The opening track "F-Hole" is the cream of this crop, wasting no time
grabbing the listeners by the ears and yanking them in. "Crucified" and
"Two Cent Friend" round out this solid effort, with the only visible drawback
being the length of this disc. It left me hungry for more and anxiously
awaiting their upcoming Throttle Junkies debut.
"Once Upon The Cross," "Serpents of the Light," and "Trick or Betrayed"
are prime examples of the kind of gut-wrenching, fist-clenching, sweat-soaked
metal this band has been delivering since day one. Itíll wear you out before
itís done spinning. Killer!
"Death Plague Jesus" and "Piss" kick this off, with "Future Lost" and
a great version of "Agony" rounding it out. Fans of the band will want
to snatch up this short collection, but if youíre checking them out for
the first time, Iíd recommend tracking down a copy of í96ís Bleed.
While their debut sacrificed melody for the sake of brutality, Conviction
offers groove-laden hardcore that, ultimately, listeners will find much
more satisfying. As tracks like the opener "Race of Hate" and "Unspoken"
will attest, this band still packs a wallop, but on Conviction they
spend nine rounds beating you into submission, rather than going for the
one punch KO. This time out, Death Penalty show theyíve got what it takes
to become a contender.
Musically, the guys have got it down, with some interesting structures
and capable riffing, but their lyrics and subject matter are a bit old
hat. Not bad, but nothing special.
"Tonight Your Love Belongs To Me" and "Learning To Love You Again" are fine examples of Mr. Robertsí smooth baritone, while "Mr. D.J." and "I Tried" push his axework to the front. His duet with Little Royal on "Iíve Been Makiní Love" is a jumpiní number with deep roots.
There are very few bluesmen on the scene today who can hold their own
with the legends like Muddy Waters, but Roy Roberts is one of Ďem. An outstanding
collection of soon-to-be-classics!
Say what you will of Mansonís over-the-top theatrics and satanic references, the bottom line is the guy's got talent! Well-written songs abound on this release. Whether the subject matter is at times dark, as in "Fundamentally Loathsome," or tongue-in-cheek, as on "I Donít Like The Drugs (But The Drugs like Me)," Manson finds a way to make the listener feel the emotions heís trying to deliver.
The change of pace on Mechanical Animals may catch fans by surprise,
but after a few spins it feels downright comfortable. While slightly more
tame than past efforts, there is still plenty here to spark the usual protests
and controversy that surround this artist, and that is sure to translate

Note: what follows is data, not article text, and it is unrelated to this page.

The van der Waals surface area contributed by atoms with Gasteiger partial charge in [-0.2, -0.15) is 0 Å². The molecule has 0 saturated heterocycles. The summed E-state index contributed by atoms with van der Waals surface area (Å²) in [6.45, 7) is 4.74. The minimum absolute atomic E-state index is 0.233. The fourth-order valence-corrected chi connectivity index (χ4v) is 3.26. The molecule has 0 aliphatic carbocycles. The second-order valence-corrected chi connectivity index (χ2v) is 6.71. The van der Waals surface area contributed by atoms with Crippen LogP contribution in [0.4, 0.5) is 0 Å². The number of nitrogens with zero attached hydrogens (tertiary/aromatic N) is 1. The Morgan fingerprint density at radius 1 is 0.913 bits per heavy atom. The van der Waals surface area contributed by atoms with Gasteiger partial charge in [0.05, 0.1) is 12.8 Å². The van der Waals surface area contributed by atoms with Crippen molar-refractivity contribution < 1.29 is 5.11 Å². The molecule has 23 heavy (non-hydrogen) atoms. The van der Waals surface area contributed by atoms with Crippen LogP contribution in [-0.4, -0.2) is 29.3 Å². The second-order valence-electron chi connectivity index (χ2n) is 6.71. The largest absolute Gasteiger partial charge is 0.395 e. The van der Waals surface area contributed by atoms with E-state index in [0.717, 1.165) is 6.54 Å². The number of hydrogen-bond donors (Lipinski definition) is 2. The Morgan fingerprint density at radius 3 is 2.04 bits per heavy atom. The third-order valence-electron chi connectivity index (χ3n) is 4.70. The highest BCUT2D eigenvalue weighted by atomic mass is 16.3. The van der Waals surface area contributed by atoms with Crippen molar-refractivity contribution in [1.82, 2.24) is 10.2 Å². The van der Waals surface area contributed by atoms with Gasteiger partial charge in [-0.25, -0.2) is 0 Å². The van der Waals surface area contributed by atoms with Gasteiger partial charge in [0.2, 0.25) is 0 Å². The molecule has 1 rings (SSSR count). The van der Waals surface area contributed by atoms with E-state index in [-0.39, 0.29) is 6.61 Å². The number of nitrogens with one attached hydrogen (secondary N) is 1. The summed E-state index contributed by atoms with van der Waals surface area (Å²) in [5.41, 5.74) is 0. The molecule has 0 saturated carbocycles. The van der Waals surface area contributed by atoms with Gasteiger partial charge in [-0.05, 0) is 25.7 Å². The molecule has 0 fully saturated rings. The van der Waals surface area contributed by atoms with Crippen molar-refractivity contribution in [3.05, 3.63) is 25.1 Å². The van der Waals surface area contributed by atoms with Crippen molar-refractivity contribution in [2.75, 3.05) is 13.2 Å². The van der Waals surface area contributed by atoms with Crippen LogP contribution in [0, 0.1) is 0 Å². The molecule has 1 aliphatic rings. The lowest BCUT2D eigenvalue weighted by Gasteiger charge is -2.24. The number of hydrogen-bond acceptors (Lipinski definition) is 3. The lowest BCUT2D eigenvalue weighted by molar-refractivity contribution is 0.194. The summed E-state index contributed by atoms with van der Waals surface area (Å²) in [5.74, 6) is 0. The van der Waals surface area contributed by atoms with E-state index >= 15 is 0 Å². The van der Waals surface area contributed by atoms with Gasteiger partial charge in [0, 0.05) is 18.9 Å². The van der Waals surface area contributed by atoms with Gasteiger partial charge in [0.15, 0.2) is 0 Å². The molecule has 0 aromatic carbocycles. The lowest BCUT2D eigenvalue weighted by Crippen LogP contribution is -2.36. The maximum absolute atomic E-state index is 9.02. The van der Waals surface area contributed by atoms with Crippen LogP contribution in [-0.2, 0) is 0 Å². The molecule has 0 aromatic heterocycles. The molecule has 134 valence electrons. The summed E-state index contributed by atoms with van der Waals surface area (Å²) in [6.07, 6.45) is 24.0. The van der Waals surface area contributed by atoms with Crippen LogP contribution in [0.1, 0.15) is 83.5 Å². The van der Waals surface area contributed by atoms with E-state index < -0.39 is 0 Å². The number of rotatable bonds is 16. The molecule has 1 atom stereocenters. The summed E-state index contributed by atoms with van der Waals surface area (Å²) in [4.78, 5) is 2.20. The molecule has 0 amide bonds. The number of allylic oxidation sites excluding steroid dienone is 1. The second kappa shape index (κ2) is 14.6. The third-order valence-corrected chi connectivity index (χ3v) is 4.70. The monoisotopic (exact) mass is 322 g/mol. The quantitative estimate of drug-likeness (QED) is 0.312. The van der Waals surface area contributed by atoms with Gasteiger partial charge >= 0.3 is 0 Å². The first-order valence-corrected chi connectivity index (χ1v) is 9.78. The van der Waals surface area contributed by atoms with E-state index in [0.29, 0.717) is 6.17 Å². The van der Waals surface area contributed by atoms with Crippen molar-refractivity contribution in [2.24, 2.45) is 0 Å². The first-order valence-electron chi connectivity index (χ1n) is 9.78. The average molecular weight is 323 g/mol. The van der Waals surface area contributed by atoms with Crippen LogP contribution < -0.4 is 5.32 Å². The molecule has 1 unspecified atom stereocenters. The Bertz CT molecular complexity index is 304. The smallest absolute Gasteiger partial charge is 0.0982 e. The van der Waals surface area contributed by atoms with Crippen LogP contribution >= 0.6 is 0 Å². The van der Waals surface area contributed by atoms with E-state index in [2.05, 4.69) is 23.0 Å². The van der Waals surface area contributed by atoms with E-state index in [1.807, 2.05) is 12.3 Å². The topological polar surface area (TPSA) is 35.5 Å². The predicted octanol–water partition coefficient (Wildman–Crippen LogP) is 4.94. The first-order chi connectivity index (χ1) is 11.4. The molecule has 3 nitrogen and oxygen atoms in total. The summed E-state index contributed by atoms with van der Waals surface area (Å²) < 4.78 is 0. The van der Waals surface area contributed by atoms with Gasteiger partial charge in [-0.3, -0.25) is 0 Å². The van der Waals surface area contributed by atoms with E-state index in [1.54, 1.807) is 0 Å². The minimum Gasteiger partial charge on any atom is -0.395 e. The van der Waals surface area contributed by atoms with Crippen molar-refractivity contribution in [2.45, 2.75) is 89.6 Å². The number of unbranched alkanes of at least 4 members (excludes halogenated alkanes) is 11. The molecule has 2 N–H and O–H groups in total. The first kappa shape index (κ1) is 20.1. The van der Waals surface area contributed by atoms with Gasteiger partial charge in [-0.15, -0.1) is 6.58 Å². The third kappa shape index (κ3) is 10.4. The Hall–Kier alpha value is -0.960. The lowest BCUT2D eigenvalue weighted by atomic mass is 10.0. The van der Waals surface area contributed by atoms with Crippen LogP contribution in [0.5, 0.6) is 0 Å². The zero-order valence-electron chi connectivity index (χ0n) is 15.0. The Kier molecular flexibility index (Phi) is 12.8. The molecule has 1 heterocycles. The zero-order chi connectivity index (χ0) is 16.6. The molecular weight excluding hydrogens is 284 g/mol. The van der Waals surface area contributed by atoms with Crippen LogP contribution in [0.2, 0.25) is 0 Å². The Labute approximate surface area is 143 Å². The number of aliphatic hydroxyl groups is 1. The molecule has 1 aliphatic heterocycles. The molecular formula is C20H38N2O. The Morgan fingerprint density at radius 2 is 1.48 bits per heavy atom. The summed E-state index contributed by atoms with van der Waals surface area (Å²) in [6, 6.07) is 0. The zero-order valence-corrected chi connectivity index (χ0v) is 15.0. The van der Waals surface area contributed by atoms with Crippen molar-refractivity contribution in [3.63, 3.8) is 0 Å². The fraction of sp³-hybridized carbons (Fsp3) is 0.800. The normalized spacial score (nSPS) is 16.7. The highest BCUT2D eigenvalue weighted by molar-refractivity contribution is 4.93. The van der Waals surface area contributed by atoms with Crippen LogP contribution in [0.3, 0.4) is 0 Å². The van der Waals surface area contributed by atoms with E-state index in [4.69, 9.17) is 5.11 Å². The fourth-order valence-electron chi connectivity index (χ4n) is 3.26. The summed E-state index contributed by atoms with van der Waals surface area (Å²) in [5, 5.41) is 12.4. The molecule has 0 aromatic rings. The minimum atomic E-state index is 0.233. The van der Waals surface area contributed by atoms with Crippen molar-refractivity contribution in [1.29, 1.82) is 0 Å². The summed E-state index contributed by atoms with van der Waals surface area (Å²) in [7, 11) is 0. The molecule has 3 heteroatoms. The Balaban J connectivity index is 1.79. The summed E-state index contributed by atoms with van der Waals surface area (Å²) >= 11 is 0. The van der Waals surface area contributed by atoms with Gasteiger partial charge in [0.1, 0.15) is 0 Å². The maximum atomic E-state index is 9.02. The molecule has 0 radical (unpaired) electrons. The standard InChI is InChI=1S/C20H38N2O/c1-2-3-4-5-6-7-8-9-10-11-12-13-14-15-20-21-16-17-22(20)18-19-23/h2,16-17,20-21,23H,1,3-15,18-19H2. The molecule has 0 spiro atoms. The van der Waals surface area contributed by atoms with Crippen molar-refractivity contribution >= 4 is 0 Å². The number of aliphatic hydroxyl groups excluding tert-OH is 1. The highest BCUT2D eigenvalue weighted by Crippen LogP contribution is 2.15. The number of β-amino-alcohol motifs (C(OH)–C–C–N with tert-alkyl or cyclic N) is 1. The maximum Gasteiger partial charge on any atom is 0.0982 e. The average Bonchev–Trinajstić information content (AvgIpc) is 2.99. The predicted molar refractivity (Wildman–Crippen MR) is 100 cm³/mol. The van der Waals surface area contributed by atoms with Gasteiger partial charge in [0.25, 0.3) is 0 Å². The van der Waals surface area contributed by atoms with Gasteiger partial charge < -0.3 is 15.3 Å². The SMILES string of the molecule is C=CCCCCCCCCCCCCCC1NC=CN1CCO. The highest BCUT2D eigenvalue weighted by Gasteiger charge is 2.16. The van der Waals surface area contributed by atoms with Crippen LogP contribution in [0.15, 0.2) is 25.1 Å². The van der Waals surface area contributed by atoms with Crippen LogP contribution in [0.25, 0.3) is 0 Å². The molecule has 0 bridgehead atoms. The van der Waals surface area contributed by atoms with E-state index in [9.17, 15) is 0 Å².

into big media and big sales.
If youíre looking for pop-flavored dance floor country, youíll want to steer clear of this album in favor of the mix-and-match artists playing on your radio. If, on the other hand, you want to catch some true country music thatís as pure as it gets, this album is full of passionate cuts thatíll take you back in time.
"The Whispering Wind," "Ever True Evermore," and the title track are
all fine examples of Ms. Barnettís deep talents, and while they might not
tear up the airwaves, theyíll definitely tear out your heart... this is
the real McCoy and an album that you donít want to miss! Pure country music,
delivered with conviction and grace.
Rather than being influenced by a particular style, Hello Vertigo
boasts a combination of everything from hard-core and garage rock to bubble
gum and alternative, with the end result sounding remarkably fresh, and
impossible to categorize. "Bombshell," "Mesmerized," and "No Destination"
are among the most arresting cuts on an album thatís sure to push Papa
Vegas to the forefront of college radio and well on their way to national
The album-opening "You Made Me That Way" has top ten written all over it, though I find it the weakest track on the disc, its main drawback being the "generic" sound on his vocals. From that point on, Andy breaks from the crowd with an "outlaw" sound for the future.
On cuts such as "A Side Of Me" and "Ain't Done Nothin' Wrong," there is a gritty, Travis Tritt-like feel, but without the whiskey soaked vocals. "Waitin' On Sundown" and "I Miss You The Most" are strong, narrative "story-songs" that fit Mr. Griggs' vocals to a "T." His cover of Rodney Crowellís "Ain't Liviní Long Like This" will make you forget all about Waylonís version, while his duet with the aforementioned Jennings on "Shine On Me" is country magic.
With one boot in the present and one in the past, Andy Griggs covers
a lot of country ground on this debut. It ranks right up there with the
best of Ďem! Eleven strong cuts, any one of which could be a chart-topper.
Combined with Andyís obvious visual appeal, I think heíll be all over your
TV and radio in no time at all. Don't miss this fantastic release
from a future Horizon Award winner.